13. Thus, as for the important thing in order to "keep asking," Jesus not only says, "Ask. Keep asking" because [there] is hope, but also gives the following speech. "Is there a father among you who would give to his child who wants a fish a snake instead of a fish? Or is there a father who would give [his child] a scorpion though the child desires an egg? In this way then, you know that while a person may be evil he or she will give good things to one's child. Still more will the heavenly father give the Holy Spirit to the one who asks!," (verses eleven through thirteen).

14. In the parable just ago, God is compared to a friend. But, God is more than a friend. God is our Father. The Lord says, "Still more will the heavenly father!" Even the parents of this world, with some few exceptions, generally do try to give good things to their child. They may not even necessarily be things that the child has even asked for. But, they are "good things." Therefore, since it's the heavenly father it will be even better, says the Lord. What's more, the text here says "heavenly father" but a slightly different expression is actually used, that of "the father from heaven." In saying "the father from heaven" the meaning seems to be "the father who will answer from heaven what you ask for." God the Heavenly Father is a God who gives good things from heaven to the one who asks.

15. Has everybody already noticed that today's passage has a strange way of ending? In The Gospel According To Luke Jesus does not say, "How the heavenly father will 'give good things' to the one who asks!" The Lord says, "How the heavenly father will give the Holy Spirit to the one who asks!" The appearance here in this text of "the Holy Spirit" is quite abrupt, and it is also a bit of an unnatural Japanese expression. Yet, what Jesus is wanting to say is extremely clear. Just as a worldly father does, what does the heavenly father want to give since he is willing to give the best from heaven? -- It is nothing other than the Holy Spirit, the Spirit of God! That's what Jesus says.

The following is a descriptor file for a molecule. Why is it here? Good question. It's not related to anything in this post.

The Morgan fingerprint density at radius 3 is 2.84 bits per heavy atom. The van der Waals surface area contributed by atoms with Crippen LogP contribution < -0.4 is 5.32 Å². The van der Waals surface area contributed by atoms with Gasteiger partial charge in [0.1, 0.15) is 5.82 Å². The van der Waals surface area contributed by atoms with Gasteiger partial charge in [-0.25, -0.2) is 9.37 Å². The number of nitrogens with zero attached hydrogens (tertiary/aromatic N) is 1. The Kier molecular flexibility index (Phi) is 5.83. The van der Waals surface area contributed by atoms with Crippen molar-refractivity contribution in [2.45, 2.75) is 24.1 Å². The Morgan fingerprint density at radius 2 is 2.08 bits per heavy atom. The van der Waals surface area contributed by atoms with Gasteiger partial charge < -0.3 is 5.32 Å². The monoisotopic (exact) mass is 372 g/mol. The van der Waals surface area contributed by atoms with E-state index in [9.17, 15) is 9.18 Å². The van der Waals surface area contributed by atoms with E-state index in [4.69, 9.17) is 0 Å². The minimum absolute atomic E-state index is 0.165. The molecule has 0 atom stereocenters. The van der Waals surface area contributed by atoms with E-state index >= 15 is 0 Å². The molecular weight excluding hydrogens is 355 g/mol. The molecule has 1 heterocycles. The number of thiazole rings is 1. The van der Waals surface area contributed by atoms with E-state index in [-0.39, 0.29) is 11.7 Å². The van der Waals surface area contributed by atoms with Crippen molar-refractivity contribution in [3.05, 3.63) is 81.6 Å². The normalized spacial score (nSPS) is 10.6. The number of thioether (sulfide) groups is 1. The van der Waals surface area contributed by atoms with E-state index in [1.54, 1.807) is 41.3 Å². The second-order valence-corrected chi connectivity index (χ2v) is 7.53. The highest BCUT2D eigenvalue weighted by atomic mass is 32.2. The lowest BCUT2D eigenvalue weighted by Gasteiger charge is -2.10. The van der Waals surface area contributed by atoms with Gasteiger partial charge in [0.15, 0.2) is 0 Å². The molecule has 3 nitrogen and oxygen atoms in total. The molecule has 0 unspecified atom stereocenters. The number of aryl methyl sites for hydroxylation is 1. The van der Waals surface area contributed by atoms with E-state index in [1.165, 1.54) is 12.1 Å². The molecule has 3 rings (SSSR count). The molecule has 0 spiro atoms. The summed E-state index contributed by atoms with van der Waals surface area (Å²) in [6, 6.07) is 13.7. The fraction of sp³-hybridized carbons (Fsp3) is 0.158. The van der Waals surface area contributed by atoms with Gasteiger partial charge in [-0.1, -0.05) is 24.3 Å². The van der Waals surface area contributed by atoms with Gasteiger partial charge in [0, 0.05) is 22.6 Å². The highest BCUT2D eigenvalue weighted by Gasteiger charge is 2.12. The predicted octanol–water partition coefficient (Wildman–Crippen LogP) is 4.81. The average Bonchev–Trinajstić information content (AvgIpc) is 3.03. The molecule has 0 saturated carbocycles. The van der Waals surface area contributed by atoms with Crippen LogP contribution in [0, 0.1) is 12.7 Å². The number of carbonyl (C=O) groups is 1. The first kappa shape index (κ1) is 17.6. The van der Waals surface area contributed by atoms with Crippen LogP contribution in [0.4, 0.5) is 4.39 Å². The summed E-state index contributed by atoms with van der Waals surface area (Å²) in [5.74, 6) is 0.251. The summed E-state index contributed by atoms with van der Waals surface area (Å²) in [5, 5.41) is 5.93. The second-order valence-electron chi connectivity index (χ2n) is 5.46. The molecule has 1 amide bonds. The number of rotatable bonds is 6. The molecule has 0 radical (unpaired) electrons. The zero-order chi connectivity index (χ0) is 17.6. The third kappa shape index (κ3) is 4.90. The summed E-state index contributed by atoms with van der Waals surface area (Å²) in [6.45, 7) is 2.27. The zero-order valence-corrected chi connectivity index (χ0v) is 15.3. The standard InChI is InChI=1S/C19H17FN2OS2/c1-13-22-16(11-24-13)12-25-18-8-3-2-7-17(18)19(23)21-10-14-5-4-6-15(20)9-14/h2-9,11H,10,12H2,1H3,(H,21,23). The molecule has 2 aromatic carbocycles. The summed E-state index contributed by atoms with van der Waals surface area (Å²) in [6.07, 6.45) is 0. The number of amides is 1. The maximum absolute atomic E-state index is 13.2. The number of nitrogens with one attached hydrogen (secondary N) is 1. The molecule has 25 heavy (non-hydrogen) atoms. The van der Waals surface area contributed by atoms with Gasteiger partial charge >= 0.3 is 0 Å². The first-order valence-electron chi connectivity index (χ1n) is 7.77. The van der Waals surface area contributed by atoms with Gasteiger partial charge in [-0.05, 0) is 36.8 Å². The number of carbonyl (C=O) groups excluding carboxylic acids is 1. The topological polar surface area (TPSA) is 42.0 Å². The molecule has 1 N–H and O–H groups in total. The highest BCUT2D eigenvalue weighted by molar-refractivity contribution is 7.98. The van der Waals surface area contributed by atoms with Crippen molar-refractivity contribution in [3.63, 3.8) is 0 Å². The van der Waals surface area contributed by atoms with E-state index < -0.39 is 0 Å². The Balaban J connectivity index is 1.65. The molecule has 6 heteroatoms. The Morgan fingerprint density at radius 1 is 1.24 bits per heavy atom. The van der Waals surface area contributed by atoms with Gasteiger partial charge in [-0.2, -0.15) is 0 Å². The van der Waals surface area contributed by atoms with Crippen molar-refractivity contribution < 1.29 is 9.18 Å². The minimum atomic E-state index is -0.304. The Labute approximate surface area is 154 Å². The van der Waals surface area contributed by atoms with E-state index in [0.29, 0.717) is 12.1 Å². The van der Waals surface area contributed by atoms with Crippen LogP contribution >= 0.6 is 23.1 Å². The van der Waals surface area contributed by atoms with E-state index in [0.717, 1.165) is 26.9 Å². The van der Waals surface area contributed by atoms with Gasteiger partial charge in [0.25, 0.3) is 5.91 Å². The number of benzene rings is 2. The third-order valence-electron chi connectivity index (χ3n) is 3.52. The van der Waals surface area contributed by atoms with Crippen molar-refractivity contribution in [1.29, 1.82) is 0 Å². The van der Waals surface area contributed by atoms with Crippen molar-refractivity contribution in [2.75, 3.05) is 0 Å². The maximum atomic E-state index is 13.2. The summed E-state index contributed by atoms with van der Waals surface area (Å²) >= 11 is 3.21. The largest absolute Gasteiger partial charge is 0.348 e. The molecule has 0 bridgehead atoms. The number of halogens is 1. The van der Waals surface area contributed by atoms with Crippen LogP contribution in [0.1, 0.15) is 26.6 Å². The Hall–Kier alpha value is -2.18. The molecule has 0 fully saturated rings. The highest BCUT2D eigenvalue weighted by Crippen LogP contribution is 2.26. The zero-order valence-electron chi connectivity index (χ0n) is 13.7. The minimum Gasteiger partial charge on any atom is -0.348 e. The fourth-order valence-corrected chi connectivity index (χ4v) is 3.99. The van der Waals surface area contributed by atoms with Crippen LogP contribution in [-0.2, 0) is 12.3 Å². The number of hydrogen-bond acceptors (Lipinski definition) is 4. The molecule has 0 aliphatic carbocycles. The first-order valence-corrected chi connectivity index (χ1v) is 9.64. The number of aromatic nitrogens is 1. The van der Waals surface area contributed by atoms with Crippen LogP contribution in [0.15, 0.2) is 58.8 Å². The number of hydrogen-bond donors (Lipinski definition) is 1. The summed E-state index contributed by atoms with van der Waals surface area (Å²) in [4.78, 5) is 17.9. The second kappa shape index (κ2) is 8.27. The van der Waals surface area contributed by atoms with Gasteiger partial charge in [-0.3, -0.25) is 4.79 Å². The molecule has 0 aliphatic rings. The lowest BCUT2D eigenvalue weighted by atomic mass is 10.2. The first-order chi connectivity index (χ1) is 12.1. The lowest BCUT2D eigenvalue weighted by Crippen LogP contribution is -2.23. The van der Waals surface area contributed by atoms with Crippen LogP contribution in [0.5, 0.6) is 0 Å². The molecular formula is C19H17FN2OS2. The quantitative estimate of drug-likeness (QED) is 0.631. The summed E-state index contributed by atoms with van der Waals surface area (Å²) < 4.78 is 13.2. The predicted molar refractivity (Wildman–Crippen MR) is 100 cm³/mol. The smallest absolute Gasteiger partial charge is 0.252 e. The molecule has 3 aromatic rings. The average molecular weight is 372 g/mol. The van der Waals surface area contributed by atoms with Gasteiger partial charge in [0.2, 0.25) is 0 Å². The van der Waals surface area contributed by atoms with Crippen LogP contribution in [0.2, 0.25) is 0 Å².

16. The fact that God gives the Holy Spirit, put another way, means that God has entered into us by doing that. In addition, it also means that [God] has entered into our lives. It means by using our bodies, by using our lives, God loves [us] and God performs his work of salvation.

17. As I said just ago, our becoming aware of [our] shortages in a true sense is the time we first turn our eyes on others in need of salvation. When the church comes to be aware of its own poverty and powerlessness, it is the time when the church will become conscious of the fact that it has been sent into the world. Thus then, when we come face to face with the reality that we cannot do a thing on our own power, then we find out how to just ask and seek God in a true sense. Then it will be important that we pray asking for specific help. In some cases we might have to pray for [our] economic needs to be met. But what is the greatest need [we have]? Isn't it that we be filled with the Spirit of God? Isn't it that God himself be at work through us? Isn't this truly the best thing that God gives to us?

18. When Jesus said, "Ask. Keep asking. If you do, then it will be given to you," what the Lord wanted most for his disciples to ask for was to be filled by the Spirit of God, the Holy Spirit. And so they did actually ask for [it]. They kept asking. Then what does the scripture tell us? "Whereupon, the group was filled with the Holy Spirit and they spoke in the languages of other nations as 'the Spirit' caused them to speak," (Acts 2:4). The main thing is not the strange phenomenon that took place there. It is that they were filled with the Holy Spirit. They, who were poor, were filled. And God inaugurated a movement through them, who were filled with the Holy Spirit.

19. Today is Pentecost (The Celebration Of The Descent Of The Holy Spirit), when we commemorate the events that took place on The Fiftieth Day Celebration [from The Old Testament]. And during this Pentecost worship service, the Lord is speaking to us as well. "Ask. If you do, it will be given to you." The main thing in that is the awareness of [our] shortcomings and of [our] hope in God.